Other attendees were already seated and working so once I'd set up work started straight away. The bar opened at 6pm for a cheeky pint (or two) before we sat down for the evening meal which was certainly adequate. This was following by a short introduction to the weekend. There were 12 newbies attending and we had to give a two line introduction to ourselves. It was surprising to find I was not the only one attending with problems building their first loco chassis.
My intention is to eventually build at least three 57xx Pannier chassis along with a 94xx, as all have the same wheel base. Friday evening was spent building a jig for these locos. I'd previously used my lathe to make three stainless steel axles with spigots. The remaining task was to ream out the previously drilled 3mm holes in a Tufnol block to accept these axles. This turned out to be a very time consuming job and it was soon 10pm which I thought was kicking out time. Much to my surprise we were allowed to work on as long as we liked until the early hours if we had the stamina. I called it a day at 10.30pm with a few brass bearings reamed out to fit the jig.
|Friday at 10.30pm|
|First attempt at constructing the coupling rods|
|Saturday at 10:45pm|
My slow progress during Saturday might have been due to attending a couple of demonstrations. One on Resistance Soldering given by David Brandreth and one on Weathering by Mick Bonwick. When booking I'd been torn about which workshops to attended so took the opportunity to pop my head into other workshops to see what they were about. Track by Norman Solomon, Back Scenes and Scenery by Paul Bambrick along with Weathering by Mick Bonwick were all ones which I'd seriously considered attending. During Sunday morning I attended a demonstration by Norman Soloman on track droppers during which he parted with other snippets of advice on installing wiring to the track.
Sunday started with taking another look at the gearbox. Even though the final gear drive was absent it was temporarily constructed so that the position of the frame spaces could be finalised. I then proceeded to construct the chassis twice! The first attempt was a touch out of square... why this should have been the case I don't know. It was put together on the jig so in theory all should have gone together nice and square. With advice from the tutors (Tim & Tony Gee) I then used a jig lent to me by another modeller and this time the chassis was soldered up square. The compensation beam was then quickly put together before I started on installing crankpins in the wheels and quartering the wheels on the axles. At the end of the day (3pm) all my hesitations, mistakes, missing drive gear and spending time absorbing the Missenden experience had accumulated in slowing down my progress in producing a running chassis.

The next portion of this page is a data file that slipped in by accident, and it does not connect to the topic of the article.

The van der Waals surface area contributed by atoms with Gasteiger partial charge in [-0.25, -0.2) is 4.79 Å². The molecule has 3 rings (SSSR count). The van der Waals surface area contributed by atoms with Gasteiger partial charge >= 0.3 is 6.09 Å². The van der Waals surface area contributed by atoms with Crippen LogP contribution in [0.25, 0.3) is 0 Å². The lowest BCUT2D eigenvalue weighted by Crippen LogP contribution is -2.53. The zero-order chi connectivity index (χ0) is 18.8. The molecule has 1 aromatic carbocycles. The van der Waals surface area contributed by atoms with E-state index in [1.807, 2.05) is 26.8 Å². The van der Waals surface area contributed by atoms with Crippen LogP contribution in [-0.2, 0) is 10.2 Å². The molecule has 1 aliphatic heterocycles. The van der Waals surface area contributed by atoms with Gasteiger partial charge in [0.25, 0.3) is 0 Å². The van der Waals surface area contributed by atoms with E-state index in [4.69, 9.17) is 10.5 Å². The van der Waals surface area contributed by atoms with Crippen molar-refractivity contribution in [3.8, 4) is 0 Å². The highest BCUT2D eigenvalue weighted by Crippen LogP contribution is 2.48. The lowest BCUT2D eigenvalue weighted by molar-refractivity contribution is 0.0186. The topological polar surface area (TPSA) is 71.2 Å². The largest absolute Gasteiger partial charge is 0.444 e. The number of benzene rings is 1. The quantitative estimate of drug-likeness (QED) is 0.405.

|Sunday at 3pm|
Even though I did not achieve my planned objective I feel the weekend at Missenden was a total success. I came away with renewed confidence about by chassis building abilities. I've learnt much about techniques and tools not only from the two tutors but also other modellers especially Paul Willis. In the 4mm Kit Building Group there were people building not only locos in 4mm and 3mm in brass or whitemetal but also wagons in brass and plastic. Seeing projects that other modellers were working on in different scales and sharing experiences rounded the weekend off into a most enjoyable experience.
If the opportunity arose would I go again?... Absolutely.
Would I recommend the weekend to others?... Most definitely.